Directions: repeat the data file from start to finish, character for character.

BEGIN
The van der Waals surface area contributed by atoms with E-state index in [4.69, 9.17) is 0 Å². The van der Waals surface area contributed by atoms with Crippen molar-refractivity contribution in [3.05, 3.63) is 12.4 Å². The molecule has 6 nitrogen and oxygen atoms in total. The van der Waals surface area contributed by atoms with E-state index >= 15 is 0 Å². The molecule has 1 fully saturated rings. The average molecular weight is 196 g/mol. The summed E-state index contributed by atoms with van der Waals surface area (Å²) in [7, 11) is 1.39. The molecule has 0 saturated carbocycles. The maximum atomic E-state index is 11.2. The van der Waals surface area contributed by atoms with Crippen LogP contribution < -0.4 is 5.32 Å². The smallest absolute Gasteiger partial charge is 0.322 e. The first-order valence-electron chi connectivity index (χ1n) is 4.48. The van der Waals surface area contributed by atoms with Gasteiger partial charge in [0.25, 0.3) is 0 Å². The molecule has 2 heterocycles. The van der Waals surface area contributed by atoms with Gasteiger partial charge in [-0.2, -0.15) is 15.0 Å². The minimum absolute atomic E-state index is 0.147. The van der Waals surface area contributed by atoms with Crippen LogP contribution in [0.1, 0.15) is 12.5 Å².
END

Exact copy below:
The van der Waals surface area contributed by atoms with E-state index in [4.69, 9.17) is 0 Å². The van der Waals surface area contributed by atoms with Crippen molar-refractivity contribution in [3.05, 3.63) is 12.4 Å². The molecule has 6 nitrogen and oxygen atoms in total. The van der Waals surface area contributed by atoms with E-state index >= 15 is 0 Å². The molecule has 1 fully saturated rings. The average molecular weight is 196 g/mol. The summed E-state index contributed by atoms with van der Waals surface area (Å²) in [7, 11) is 1.39. The molecule has 0 saturated carbocycles. The maximum atomic E-state index is 11.2. The van der Waals surface area contributed by atoms with Crippen LogP contribution < -0.4 is 5.32 Å². The smallest absolute Gasteiger partial charge is 0.322 e. The first-order valence-electron chi connectivity index (χ1n) is 4.48. The van der Waals surface area contributed by atoms with Gasteiger partial charge in [0.25, 0.3) is 0 Å². The molecule has 2 heterocycles. The van der Waals surface area contributed by atoms with Gasteiger partial charge in [-0.2, -0.15) is 15.0 Å². The minimum absolute atomic E-state index is 0.147. The van der Waals surface area contributed by atoms with Crippen LogP contribution in [0.1, 0.15) is 12.5 Å².